With the retirement of cross country and track and field coaching legend Mike Woods ‘69, former assistant track and field coach Dan Moore ‘06 will take over as the head coach of the Geneseo cross country team. “I’m very pleased,” Director of Intercollegiate Athletics and Recreation Mike Mooney said. “It’s a great individual coming to be one of our head coaches.”
During his time at Geneseo, Moore was on both the cross country and track and field teams. After graduating with a degree in psychology, he went on to Alfred University to receive his master’s and certificate of advanced study in school psychology. It was there—while in graduate school—that he started his coaching career as a volunteer cross country coach.
“I didn’t have a lot of coaching background other than what I was given as an athlete,” Moore said. “I started reading books about running, training design and human physiology.”
After leaving Alfred, Moore gained plenty more experience coaching. He worked from 2008–2012 coaching at Wayland-Cohocton High School while working as a school psychologist. He eventually left to become an assistant cross country and track and field coach at Geneseo. Moore left Geneseo two years later to become associate head cross country coach and assistant track and field coach at St. John Fisher College from 2013 to 2014.
With regards to his selection as Geneseo’s new head coach for cross country, Moore expressed both relief and excitement. “I had the decision of a lifetime to make,” he said. “I had a secure job at Fisher—do I leave that to become an assistant coach and hopefully take over? … I wouldn’t want to be anywhere else but here, so I’m glad it all worked out.”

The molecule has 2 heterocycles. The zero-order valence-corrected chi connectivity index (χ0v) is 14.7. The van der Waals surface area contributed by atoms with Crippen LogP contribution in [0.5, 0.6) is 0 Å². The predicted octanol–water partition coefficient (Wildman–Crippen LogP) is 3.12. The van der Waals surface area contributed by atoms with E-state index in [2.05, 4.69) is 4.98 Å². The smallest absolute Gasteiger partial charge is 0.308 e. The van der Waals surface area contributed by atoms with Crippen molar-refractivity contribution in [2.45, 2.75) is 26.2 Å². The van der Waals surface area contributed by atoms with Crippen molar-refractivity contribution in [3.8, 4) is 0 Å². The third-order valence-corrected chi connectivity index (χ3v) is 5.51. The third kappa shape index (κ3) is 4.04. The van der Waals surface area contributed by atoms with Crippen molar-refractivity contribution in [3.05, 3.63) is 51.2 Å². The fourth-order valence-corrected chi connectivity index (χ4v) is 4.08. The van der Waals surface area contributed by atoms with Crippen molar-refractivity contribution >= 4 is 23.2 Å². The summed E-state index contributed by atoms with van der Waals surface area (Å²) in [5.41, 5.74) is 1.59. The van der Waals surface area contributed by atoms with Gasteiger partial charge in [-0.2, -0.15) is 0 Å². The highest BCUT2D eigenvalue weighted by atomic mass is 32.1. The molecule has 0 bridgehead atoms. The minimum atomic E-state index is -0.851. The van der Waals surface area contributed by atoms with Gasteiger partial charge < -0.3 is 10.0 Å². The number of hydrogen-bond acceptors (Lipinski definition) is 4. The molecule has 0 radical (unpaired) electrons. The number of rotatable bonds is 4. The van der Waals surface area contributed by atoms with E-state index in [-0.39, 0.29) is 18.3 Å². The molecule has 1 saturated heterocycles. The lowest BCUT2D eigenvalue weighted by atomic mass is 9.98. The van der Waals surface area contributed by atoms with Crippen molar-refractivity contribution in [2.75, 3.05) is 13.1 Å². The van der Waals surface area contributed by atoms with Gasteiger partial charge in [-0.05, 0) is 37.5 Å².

Moore emphasized his commitment to helping student athletes improve, passing on what he learned from his experience as a former Geneseo athlete and coach. “It’s instilling my knowledge and a passion for the sport that was instilled in me and giving it back to the athletes,” he said. “I want the athletes to be students of the sport.”
Woods left an impressive legacy in his time coaching at Geneseo. Moore expressed gratitude toward his predecessor and former mentor for giving him the skills to continue that tradition.
“I’ve got huge shoes to fill,” Moore said. “The way Woodsy coaches, that’s the way I’ve been taught to coach … it’s been that foundation, the cornerstone of my coaching. What he really instilled in all of us is just ‘believe.’ Believe in the training, believe in the coaching, believe in each other and most importantly, believe in yourself. That’s definitely got to stay.”
While Moore doesn’t want to fundamentally alter the way cross country is coached at Geneseo, he does want to bring a more scientific point of view to the table. “When athletes ask ‘Why?’ they’re going to have a more scientific understanding of what’s going on in the body; why we’re doing it this way, what energy system we are using today,” he said. “In my way of describing things, it’s going to be new to them.”
In addition to being involved with Geneseo Athletics, Moore is an avid triathlete—competing at national and international levels. He is involved in Geneseo Fellowship of Christian Athletes and has participated in SafeZone Training, leading an educational session for the entire Athletics staff.
Moore is optimistic about his new position and what the future holds for the program. “I’m just thrilled to be here,” he said.